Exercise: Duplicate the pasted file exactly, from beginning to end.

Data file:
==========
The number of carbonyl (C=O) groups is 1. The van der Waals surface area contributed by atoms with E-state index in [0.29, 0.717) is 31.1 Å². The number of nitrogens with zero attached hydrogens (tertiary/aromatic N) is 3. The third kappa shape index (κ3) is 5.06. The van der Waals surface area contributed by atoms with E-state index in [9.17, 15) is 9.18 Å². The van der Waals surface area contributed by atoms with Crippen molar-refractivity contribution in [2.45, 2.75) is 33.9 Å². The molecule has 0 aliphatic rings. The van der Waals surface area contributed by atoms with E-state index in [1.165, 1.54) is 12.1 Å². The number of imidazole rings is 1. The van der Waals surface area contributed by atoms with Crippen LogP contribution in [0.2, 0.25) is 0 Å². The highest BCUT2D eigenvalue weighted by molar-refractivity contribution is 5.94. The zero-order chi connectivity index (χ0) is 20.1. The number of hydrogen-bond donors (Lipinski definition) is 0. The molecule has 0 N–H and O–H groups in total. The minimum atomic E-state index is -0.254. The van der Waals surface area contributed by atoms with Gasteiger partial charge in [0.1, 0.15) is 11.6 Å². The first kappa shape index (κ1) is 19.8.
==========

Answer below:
The number of carbonyl (C=O) groups is 1. The van der Waals surface area contributed by atoms with E-state index in [0.29, 0.717) is 31.1 Å². The number of nitrogens with zero attached hydrogens (tertiary/aromatic N) is 3. The third kappa shape index (κ3) is 5.06. The van der Waals surface area contributed by atoms with E-state index in [9.17, 15) is 9.18 Å². The van der Waals surface area contributed by atoms with Crippen molar-refractivity contribution in [2.45, 2.75) is 33.9 Å². The molecule has 0 aliphatic rings. The van der Waals surface area contributed by atoms with E-state index in [1.165, 1.54) is 12.1 Å². The number of imidazole rings is 1. The van der Waals surface area contributed by atoms with Crippen LogP contribution in [0.2, 0.25) is 0 Å². The highest BCUT2D eigenvalue weighted by molar-refractivity contribution is 5.94. The zero-order chi connectivity index (χ0) is 20.1. The number of hydrogen-bond donors (Lipinski definition) is 0. The molecule has 0 N–H and O–H groups in total. The minimum atomic E-state index is -0.254. The van der Waals surface area contributed by atoms with Gasteiger partial charge in [0.1, 0.15) is 11.6 Å². The first kappa shape index (κ1) is 19.8.